Are you running upper-funnel A/B tests but not seeing a sales lift in your test results? Applying an attribution model may be your answer.
I hear this often and have experienced it myself. In fact, it’s rare to run an A/B test on your websites home, campaign or product pages and see a direct correlation in increased sales. You’re likely to see a lift in engagement measures such as clicks, bounces, and progression rates. However, it’s usually the tests further down the funnel that show statistical improvement on conversion rates.
Upper-Funnel Testing is Important
It’s important that your experiments at the top of your funnel are getting the kudos they deserve. These pages are key to your website’s success and are often used to influence prospects to move further down the funnel.
If your websites’ upper-funnel pages don’t address your visitors needs, then your bounce rate will likely be high and any advertising spend will have a low return on investment (ROI), wasting you precious budget. The most effective way to increase your advertising ROI is to optimise your landing pages, aligning the user experience to your audiences needs.
Additionally, you can focus your efforts lower-funnel experiments, but if your visitors aren’t progressing past your landing pages then your efforts are wasted.
Therefore, when experiments are most commonly prioritised based on revenue impact, we need to look at new ways to assign value to these upper-funnel tests. This is where CRO attribution models are proving to be valuable.
What is a CRO Attribution Model?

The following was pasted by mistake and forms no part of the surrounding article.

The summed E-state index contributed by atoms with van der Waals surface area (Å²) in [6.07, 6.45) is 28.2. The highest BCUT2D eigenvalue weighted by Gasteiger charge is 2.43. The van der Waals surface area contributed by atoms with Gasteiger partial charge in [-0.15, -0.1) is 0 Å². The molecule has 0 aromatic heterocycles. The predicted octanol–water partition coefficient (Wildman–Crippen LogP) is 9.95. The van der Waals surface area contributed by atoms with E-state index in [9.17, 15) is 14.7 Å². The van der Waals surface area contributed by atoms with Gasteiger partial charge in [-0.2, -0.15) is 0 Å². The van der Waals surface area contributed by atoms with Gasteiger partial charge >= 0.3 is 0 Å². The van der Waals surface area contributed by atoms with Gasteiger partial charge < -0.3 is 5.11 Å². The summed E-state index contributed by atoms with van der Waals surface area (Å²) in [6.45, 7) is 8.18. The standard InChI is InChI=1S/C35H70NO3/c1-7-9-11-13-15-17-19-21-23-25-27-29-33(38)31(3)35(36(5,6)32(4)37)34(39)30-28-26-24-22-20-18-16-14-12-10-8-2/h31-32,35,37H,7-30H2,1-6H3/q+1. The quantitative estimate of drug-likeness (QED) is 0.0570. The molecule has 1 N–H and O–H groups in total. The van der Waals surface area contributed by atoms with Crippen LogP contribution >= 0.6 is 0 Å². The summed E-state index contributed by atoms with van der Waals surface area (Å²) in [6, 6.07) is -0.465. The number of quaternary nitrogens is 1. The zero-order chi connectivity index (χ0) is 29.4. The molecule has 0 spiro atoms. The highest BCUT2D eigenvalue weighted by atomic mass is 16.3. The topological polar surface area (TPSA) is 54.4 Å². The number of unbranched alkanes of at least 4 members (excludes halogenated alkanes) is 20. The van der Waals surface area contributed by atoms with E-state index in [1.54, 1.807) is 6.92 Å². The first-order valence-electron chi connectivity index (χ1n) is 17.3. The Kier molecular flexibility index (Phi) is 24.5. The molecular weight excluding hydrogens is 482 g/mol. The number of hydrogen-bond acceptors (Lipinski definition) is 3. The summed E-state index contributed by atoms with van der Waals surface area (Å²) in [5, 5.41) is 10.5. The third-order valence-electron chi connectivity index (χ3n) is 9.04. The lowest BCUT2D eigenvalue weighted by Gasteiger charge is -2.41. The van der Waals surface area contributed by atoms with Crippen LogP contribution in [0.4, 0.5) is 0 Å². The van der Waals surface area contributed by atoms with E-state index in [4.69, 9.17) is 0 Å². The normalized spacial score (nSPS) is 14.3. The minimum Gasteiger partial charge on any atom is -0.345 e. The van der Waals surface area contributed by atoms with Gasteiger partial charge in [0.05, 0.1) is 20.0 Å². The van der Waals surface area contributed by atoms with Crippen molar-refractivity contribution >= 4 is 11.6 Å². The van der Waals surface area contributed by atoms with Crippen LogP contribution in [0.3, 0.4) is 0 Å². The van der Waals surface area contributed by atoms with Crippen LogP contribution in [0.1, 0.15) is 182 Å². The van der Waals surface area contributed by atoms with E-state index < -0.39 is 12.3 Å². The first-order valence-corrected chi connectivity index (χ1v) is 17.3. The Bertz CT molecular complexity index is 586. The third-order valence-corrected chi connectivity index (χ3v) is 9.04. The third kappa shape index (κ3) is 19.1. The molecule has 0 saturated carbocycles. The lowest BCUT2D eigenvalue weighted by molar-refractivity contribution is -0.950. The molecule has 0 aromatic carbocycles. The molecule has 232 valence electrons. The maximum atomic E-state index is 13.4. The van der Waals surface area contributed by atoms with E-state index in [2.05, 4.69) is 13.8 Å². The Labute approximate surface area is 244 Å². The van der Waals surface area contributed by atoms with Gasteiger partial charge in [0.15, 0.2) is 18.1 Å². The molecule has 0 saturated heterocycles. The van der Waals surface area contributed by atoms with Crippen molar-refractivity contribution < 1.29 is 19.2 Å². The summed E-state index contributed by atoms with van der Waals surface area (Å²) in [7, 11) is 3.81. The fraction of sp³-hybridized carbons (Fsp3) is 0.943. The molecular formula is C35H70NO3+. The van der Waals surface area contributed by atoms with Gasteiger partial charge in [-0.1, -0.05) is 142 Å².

Attribution models have become common practice for marketers, where last click attribution doesn’t show the true value of each touchpoint. This practice has now started to move into CRO, with a few leaders now applying attribution models to their optimisation programs. This ensures experiments run throughout your funnel are prioritised based on their attributed value.
Firstly, you need to understand what a percentage increase to your conversion rate is worth to your business. In the most basic form you can multiply your website revenue by 1%. For example, if your websites annual revenue was $1 million, then a 1% lift would attribute $10,000 additional revenue.
Secondly, consistent measurement of your experiments is critical. It’s recommended to not only measure the progression rate (the percent of audience that progresses to the next step in your funnel) of an experiment, but also ensure that the progression rate of the remainder of your funnel remains consistent (i.e. no change to subsequent steps). If this is true for your experiment, then you can attribute the correlating revenue to the progression lift in your results. This CRO attribution model can also be used to estimate and prioritise your experiment backlog.
This is the most simple attribution model. There are many factors you can introduce to refine your experiments attributed value. If you’re looking at ways to apply this directly to your business then get in touch with one of our optimisation experts.
Words by Tracey Reed.